19. A dyesheet for use in light-induced thermal transfer printing wherein inducing light is absorbed to provide the thermal energy required for effecting transfer of dye from the dyesheet to a receiver, comprises a substrate having on one side a dyecoat comprising a polymeric binder containing at least one thermal transfer dye dissolved or dispersed therein, and between the dyecoat and the substrate an absorber coat comprising a material which is an absorber for the inducing light to convert it into the required thermal energy, characterised in that the absorber coat also comprises a polymeric material which is different from the dyecoat binder and through which the dye molecules diffuse less readily under printing conditions than they do through the dyecoat binder, the dyecoat binder being a substantially uncrosslinked polymeric material permeable to the dye molecules, and the polymeric material of the absorber coat comprising a crosslinked organic polymer, wherein the crosslinked material is the reaction product of a solvent-soluble compound having a plurality of reactive hydroxyl groups per molecule, and a crosslinking agent reactive with such hydroxyl groups, the functionality of one of these reactants being at least 2, and the functionality of the other being at least 3, thereby to produce a highly crosslinked polymer matrix, the crosslinking agent being a polyfunctional N-(alkoxymethyl) amine resin having at least three alkoxymethyl groups per molecule which are available to react with the hydroxyl groups of the above solvent-soluble compounds.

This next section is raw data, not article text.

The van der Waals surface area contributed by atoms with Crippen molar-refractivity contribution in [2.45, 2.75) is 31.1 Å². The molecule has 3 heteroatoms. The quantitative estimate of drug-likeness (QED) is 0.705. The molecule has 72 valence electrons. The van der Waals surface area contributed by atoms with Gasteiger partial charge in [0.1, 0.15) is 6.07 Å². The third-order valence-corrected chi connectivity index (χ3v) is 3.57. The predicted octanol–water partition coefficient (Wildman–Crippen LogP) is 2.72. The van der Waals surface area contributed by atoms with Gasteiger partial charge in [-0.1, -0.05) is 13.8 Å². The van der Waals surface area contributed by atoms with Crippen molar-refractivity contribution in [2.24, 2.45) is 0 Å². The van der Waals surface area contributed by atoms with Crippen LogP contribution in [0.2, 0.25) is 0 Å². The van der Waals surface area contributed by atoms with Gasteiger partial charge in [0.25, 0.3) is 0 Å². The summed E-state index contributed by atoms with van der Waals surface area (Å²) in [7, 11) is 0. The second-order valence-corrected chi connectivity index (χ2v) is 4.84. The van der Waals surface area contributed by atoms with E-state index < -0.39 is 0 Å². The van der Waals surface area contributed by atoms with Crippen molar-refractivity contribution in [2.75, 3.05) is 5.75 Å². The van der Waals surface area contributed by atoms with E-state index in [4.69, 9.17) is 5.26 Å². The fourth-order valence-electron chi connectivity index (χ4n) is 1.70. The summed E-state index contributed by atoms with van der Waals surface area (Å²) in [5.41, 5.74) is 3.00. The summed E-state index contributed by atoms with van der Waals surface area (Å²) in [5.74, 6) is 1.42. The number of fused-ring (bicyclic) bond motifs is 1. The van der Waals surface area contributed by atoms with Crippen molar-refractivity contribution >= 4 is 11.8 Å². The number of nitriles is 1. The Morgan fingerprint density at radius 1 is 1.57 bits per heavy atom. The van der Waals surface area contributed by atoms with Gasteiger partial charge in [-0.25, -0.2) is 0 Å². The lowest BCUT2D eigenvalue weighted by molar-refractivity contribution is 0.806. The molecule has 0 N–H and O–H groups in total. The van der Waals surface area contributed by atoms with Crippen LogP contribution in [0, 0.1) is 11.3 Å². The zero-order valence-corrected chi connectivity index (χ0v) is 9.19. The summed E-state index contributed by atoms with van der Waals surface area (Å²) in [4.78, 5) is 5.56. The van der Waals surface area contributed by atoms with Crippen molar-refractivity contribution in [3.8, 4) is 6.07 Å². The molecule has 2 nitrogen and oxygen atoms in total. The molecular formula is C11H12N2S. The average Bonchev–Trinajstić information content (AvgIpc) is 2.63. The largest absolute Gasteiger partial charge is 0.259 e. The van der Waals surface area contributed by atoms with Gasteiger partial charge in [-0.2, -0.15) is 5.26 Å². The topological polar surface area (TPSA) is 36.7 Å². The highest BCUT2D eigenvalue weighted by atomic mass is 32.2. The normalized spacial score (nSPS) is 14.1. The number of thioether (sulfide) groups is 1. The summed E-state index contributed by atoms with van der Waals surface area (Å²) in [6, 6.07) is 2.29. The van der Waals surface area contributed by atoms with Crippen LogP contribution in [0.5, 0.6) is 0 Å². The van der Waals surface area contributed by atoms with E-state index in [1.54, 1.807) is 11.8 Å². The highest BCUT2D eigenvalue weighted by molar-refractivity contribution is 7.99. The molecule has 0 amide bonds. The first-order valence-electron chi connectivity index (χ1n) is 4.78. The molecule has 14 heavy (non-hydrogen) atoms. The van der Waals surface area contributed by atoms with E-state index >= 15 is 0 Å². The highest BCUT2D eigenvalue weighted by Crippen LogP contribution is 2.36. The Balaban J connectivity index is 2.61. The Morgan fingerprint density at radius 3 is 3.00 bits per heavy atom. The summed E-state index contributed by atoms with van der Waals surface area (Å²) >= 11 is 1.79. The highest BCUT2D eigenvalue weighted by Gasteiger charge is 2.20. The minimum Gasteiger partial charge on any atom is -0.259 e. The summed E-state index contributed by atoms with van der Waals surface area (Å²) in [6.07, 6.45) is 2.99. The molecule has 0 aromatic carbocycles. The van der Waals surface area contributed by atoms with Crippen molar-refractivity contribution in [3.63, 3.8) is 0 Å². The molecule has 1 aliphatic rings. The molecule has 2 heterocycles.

20. A dyesheet for use in light-induced thermal transfer printing wherein inducing light is absorbed to provide the thermal energy required for effecting transfer of dye from the dyesheet to a receiver, comprises a substrate having on one side a dyecoat comprising a polymeric binder containing at least one thermal transfer dye dissolved or dispersed therein, and between the dyecoat and the substrate an absorber coat comprising a material which is an absorber for the inducing light to convert it into the required thermal energy, characterised in that the absorber coat also comprises a polymeric material which is different from the dyecoat binder and through which the dye molecules diffuse less readily under printing conditions than they do through the dyecoat binder, the dyecoat binder being a substantially uncrosslinked polymeric material permeable to the dye molecules, and the polymeric material of the absorber coat comprising a crosslinked organic polymer, said absorber comprising carbon black.